LLNL researchers have reported on their progress in the months-long effort to mitigate the adverse effects on NIF implosion performance of the gossamer-thin membranes known as “tents” that support the target capsule in the hohlraum.
Experiments have shown that the tents cause undesirable distortions of the capsule as it implodes during NIF inertial confinement fusion (ICF) experiments (see “How NIF Targets Work”). The results of tests of several alternative techniques to support the capsules were described in a Physics of Plasmas paper published online on July 23.
In the paper, LLNL physicist Vladimir Smalyuk and his colleagues from the Laboratory, General Atomics, and Schafer Corp. reviewed the results of experiments using hydrodynamic growth radiography (HGR) and self-backlighting techniques to measure the growth of hydrodynamic instabilities caused by five alternative capsule support methods.
“While some of these methods completely eliminated tents,” the researchers said, “other concepts still used tents, but concentrated on mitigating their impact. The tent-less methods included ‘fishing pole’ reinforced fill tubes, cantilevered fill tubes, and thin-wire ‘tetra-cage’ supports. Other concepts used ‘polar tents’ and a foam shell to mitigate the effects of the tents. These concepts were downselected from more than 30 concepts based on physics and target fabrication considerations, investigated in x-ray radiography experiments, and compared with perturbations from standard tent support.”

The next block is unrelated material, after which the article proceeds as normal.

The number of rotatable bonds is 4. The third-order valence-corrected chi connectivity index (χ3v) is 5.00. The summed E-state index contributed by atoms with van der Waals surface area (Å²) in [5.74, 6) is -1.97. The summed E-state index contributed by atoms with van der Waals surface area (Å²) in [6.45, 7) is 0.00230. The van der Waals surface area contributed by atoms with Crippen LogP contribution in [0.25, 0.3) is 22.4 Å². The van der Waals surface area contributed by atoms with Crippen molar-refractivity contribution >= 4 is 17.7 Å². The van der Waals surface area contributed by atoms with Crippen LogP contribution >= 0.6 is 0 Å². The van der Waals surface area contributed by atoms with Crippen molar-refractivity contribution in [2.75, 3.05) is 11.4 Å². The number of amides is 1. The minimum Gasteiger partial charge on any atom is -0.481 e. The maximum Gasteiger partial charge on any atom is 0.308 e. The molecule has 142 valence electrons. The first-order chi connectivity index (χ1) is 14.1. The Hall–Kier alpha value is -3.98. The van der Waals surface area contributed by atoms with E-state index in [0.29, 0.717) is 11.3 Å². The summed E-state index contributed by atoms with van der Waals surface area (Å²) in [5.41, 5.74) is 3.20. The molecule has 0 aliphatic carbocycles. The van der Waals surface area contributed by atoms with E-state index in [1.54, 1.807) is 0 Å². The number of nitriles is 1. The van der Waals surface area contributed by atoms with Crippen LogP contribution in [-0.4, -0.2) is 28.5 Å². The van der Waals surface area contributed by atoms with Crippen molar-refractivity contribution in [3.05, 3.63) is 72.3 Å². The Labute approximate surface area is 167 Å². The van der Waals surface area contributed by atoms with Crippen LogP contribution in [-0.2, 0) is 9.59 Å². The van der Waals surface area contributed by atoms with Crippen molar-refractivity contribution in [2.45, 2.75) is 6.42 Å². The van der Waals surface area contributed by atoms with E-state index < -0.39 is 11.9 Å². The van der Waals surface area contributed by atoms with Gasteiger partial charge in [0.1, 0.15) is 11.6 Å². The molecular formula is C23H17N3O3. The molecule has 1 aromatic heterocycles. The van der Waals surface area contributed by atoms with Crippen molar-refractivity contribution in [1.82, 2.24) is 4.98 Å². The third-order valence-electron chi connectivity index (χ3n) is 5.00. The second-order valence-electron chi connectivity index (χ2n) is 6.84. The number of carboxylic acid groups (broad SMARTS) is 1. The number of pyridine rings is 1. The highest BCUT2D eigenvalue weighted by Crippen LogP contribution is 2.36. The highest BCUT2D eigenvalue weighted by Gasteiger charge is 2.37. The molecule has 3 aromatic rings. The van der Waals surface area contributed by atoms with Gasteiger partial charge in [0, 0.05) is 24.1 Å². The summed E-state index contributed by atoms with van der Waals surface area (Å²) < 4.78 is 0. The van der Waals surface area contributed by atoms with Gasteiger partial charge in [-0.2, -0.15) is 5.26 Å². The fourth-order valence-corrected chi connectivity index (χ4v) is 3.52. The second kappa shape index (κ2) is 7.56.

The paper also briefly discussed the use of magnetic levitation to support the capsules, a concept currently under development and testing (see “Superconductive Coatings May Float NIF Targets”).
The “Fishing-Pole” Fill Tube
In the “fishing-pole” configuration for capsule support, a 10-micron-diameter fill tube was inserted inside a 30-micron fill tube for extra support, with the connection point located 300 microns away from the plastic capsule surface (a human hair is about 60 microns in diameter). The thicker fill tube was expected to improve the robustness of the capsule mounting to help with target handling and layering of cryogenic deuterium-tritium (DT) fuel.
The measured “fishing-pole” perturbation was no worse than that with a nominal fill tube at the same capsule convergence, the researchers reported. The fill-tube perturbation decreased by about 3 times as the convergence ratio increased from 1.9 to 3.0. “During this time, the perturbations from x-ray shadows grew around the fill tube,” they said. “It was predicted that the fill-tube perturbation reversed its sign in the acceleration phase, sending a jet of material to the center of the capsule near peak compression.